Analysts propose restrictions, sociologists ask for housing policies to be delinked from Government’s pro-family stance
by Woo Sian Boon
Updated 12:29 PM Aug 28, 2012
SINGAPORE – Allow singles to buy a new Build-to-Order (BTO) flat with another single friend or relative. Limit the sizes of the flats that singles can buy directly from the HDB and restrict them to buying units in non-mature estates. Place singles in the same queue as second-time buyers for BTO projects.
Extend the Top-up Grant to singles who buy BTO units. Currently, this scheme allows singles above 35 who bought resale flats to qualify for more subsidies after they tie the knot.
These were some of the suggestions floated by property analysts TODAY spoke to, in light of Prime Minister Lee Hsien Loong’s announcement during Sunday’s National Day Rally that the Government is considering allowing singles to buy flats directly from HDB.
Currently, singles who are above 35 can only buy flats in the resale market.
However, views were divided among the property analysts on whether HDB should make it easier for unwed mothers to buy BTO flats as compared to singles, given that unwed mothers would have greater need for a home. Those not in favour felt that doing so could send a wrong signal.
However, sociologists TODAY spoke to were adamant that the Government delink housing policies from its pro-family stance.
National University of Singapore (NUS) sociologist Tan Ern Ser said: “Most young people buy a flat so that they can set up their matrimonial homes; rather than get married in order to qualify for a flat. The implication is that a person who remains single, whether by choice or necessity, will not decide on marriage or marry for the heck of it, just to qualify for a flat. The same logic applies to unwed mothers.”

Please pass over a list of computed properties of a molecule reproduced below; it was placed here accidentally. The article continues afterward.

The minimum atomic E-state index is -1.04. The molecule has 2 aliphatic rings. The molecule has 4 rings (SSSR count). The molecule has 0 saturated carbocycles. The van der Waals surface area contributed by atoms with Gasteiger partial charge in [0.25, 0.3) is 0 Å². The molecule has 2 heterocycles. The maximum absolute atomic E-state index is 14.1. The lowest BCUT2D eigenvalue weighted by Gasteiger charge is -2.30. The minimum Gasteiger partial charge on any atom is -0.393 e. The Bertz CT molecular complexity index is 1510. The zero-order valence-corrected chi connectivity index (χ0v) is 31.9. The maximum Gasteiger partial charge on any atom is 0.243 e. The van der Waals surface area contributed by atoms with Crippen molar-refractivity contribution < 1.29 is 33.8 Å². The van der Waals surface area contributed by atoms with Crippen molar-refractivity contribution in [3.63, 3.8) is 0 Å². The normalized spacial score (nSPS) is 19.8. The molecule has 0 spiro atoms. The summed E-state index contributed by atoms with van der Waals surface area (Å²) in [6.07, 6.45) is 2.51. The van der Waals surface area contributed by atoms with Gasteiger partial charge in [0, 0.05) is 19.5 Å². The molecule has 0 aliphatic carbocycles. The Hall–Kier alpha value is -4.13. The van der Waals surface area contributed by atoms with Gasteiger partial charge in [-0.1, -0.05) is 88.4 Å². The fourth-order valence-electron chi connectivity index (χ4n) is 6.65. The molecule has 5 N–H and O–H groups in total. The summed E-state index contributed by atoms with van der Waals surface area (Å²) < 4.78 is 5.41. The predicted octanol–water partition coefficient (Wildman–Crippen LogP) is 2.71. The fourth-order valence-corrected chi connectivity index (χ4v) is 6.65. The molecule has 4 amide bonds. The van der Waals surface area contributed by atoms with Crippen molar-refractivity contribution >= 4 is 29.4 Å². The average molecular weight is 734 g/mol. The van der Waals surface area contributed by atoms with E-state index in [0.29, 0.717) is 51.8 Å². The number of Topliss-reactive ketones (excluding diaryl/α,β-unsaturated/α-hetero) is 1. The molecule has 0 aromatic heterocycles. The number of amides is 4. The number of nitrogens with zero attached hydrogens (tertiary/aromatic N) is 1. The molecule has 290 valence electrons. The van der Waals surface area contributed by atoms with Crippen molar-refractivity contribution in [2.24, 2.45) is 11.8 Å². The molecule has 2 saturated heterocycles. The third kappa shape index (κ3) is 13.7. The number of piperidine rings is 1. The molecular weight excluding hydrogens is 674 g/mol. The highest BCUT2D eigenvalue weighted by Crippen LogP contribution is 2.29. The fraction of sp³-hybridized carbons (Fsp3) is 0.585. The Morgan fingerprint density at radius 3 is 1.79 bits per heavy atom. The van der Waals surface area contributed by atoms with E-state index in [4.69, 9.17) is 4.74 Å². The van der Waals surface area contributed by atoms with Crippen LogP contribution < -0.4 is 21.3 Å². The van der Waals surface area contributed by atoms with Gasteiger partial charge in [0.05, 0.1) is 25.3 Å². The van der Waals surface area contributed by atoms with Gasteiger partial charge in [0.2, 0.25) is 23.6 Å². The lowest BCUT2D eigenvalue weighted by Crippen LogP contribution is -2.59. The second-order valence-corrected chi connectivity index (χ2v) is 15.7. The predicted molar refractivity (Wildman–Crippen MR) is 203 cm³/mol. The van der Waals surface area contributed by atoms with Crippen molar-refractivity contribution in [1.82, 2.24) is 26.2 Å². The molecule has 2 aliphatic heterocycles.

Sociologist and former Nominated Member of Parliament Paulin Straughan added: “Certainly, we don’t want to encourage people to get married just for the sake of getting a flat, that’s all the wrong reasons for marriage.”
Associate Professor Straughan felt that allowing singles to buy flats directly from HDB is overdue, given the increasing number of Singaporeans who are choosing not to get married.
“This is a reaction to the emerging demographic trends where the proportion of singles are increasing. I think we are looking at the percentage of post 35 year-olds … especially women, in that category, it has been rising year on year,” she said.
Should distinction be made?
Still, property analysts felt that a distinction has to be made between married couples and singles, when it comes to buying a BTO flat.
Mr Chris Koh, Director of Chris International, said: “There is a fine line here … We are on one hand encouraging couples to get married and have children, and we want to give them priority in getting a brand new flat, but if we kind of signal that, be a single and you can also get a brand new flat, then people will be asking, why get married?”
One suggestion was to allow singles to buy only BTO flats of limited size and to reserve larger flats for married couples.
Chesterton Suntec International research and consultancy head Colin Tan pointed out that, given that BTO flats are subsidised, allowing singles to buy such units without extra restrictions on, for instance, flat size – just as a married couple could – would theoretically mean they would enjoy “double subsidies”.
In addition to smaller flats, Mr Koh suggested that singles should only be allowed to buy BTO flats in non-mature estates. To ensure that newly-wed couples are given priority to get their first homes, Mr Koh also suggested that singles be placed in the queue for second-timers when balloting for BTO flats.
The property analysts felt that, ultimately, any new policy will focus on encouraging singles to tie the knot, even after getting the keys to their new flats.
Assoc Prof Straughan reiterated that housing is “a basic need, it is not icing on the cake”. “You can’t deny a Singaporean of a basic need just because they don’t conform to the ideal family types,” she said.
Association of Women for Action and Research Executive Director Corinna Lim said that singles “should not be excluded from society”.
“Singles pay taxes like anyone else, so they shouldn’t be deprived of these benefits,” she added.
(via Today Online)